Terminations: How To
Types of Termination
At Drexel University, there are three types of termination:
- Voluntary Termination, in which an employee makes the decision to resign
- Involuntary Termination, in which the University decides to terminate an employee
- Layoff, a type of involuntary termination that results from lack of work, lack of funds, reorganization, elimination of positions, reduction in force, or grant expiration
How to Process a Termination
Voluntary Terminations require adequate notice from an employee, usually a minimum of two weeks in advance, regardless of job classification. A Professional Staff Member who voluntarily terminates the employment relationship is expected to work the entire notice period unless approved by the immediate supervisor. The Professional Staff Member must work the last day of their notice period which cannot be a University Holiday or other approved leave.
Involuntary Terminations generally include adequate warning, but the University reserves the right to bypass any notice if necessary, especially in the case of gross misconduct. If you are thinking about terminating an employee, contact your HR Business Partner to discuss the situation and any corrective actions that you might need to consider before termination.
In both voluntary and involuntary terminations, the employee's manager will need to fill out a Personnel Action Form and forward it to the Department of Human Resources.
For more information about the three kinds of terminations and the process for each, read the Drexel Terminations policy.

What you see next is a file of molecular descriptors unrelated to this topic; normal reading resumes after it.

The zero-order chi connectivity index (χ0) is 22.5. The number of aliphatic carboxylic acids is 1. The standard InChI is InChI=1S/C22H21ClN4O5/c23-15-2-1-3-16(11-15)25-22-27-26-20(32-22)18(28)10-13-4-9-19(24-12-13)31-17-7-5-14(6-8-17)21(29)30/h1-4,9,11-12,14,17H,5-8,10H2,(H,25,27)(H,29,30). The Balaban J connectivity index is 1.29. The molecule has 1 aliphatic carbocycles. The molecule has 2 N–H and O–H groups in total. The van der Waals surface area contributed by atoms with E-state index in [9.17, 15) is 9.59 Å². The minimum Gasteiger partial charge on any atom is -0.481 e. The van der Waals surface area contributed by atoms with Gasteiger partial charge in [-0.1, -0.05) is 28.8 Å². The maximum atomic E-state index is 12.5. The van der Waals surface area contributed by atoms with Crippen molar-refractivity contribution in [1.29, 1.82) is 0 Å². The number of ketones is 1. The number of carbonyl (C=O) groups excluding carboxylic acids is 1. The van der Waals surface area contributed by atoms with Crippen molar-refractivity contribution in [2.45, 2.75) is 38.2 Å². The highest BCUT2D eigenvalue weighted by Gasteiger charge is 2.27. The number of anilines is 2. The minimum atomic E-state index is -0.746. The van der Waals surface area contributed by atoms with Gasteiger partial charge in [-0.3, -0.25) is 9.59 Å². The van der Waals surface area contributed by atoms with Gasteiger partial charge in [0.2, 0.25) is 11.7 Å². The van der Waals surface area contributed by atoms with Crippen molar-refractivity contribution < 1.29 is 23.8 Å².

When an employee is being terminated, the employee's manager needs to fill out a Drexel Separation Checklist [PDF]
Exit Interview Surveys
When an employee is being terminated, they have the option to complete a voluntary online exit interview survey. Please refer to the Voluntary Online Exit Survey page for more information.
Request to Disable Accounts
As part of the terminations process, an employee's manager must submit a request to disable the employee's accounts. To do so, send an email to: email@example.com.
In the subject line, write “Immediate Attention! Disable Accounts: (USER ID),” entering the employee's user ID where it says “USER ID” in parenthesis. Then copy and paste the text below into your email and fill it out:
Please disable account access for:
Is this employee also a student at Drexel: Yes or No
Date of Termination:
Time of Termination:
Confirmation reply to:
If you need access to the terminating employee's accounts, add the following statement:
Accounts Office: Please contact [manager's name] at [manager's telephone number] to discuss options of forwarding email messages and gaining access to the domain account to retrieve data on [employee's name's] computer.